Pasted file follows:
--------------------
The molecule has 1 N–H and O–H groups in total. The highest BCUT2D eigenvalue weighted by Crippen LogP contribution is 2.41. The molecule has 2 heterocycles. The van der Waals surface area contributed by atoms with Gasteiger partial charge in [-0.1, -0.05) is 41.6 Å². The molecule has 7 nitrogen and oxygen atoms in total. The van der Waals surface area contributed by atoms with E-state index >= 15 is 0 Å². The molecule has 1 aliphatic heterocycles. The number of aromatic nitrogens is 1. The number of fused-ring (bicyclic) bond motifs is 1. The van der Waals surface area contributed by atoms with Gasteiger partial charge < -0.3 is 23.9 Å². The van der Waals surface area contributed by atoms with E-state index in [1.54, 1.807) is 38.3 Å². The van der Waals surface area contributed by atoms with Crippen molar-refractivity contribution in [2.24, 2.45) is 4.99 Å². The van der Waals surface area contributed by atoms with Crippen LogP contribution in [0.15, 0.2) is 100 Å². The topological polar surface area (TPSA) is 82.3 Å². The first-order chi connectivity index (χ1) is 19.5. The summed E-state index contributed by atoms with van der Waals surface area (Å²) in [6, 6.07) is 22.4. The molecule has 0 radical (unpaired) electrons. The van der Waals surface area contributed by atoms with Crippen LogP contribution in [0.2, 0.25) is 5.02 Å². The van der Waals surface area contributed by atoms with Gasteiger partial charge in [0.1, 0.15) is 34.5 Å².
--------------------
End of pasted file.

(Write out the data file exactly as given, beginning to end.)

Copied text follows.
The molecule has 1 N–H and O–H groups in total. The highest BCUT2D eigenvalue weighted by Crippen LogP contribution is 2.41. The molecule has 2 heterocycles. The van der Waals surface area contributed by atoms with Gasteiger partial charge in [-0.1, -0.05) is 41.6 Å². The molecule has 7 nitrogen and oxygen atoms in total. The van der Waals surface area contributed by atoms with E-state index >= 15 is 0 Å². The molecule has 1 aliphatic heterocycles. The number of aromatic nitrogens is 1. The number of fused-ring (bicyclic) bond motifs is 1. The van der Waals surface area contributed by atoms with Gasteiger partial charge < -0.3 is 23.9 Å². The van der Waals surface area contributed by atoms with E-state index in [1.54, 1.807) is 38.3 Å². The van der Waals surface area contributed by atoms with Crippen molar-refractivity contribution in [2.24, 2.45) is 4.99 Å². The van der Waals surface area contributed by atoms with Crippen LogP contribution in [0.15, 0.2) is 100 Å². The topological polar surface area (TPSA) is 82.3 Å². The first-order chi connectivity index (χ1) is 19.5. The summed E-state index contributed by atoms with van der Waals surface area (Å²) in [6, 6.07) is 22.4. The molecule has 0 radical (unpaired) electrons. The van der Waals surface area contributed by atoms with Crippen LogP contribution in [0.2, 0.25) is 5.02 Å². The van der Waals surface area contributed by atoms with Gasteiger partial charge in [0.1, 0.15) is 34.5 Å².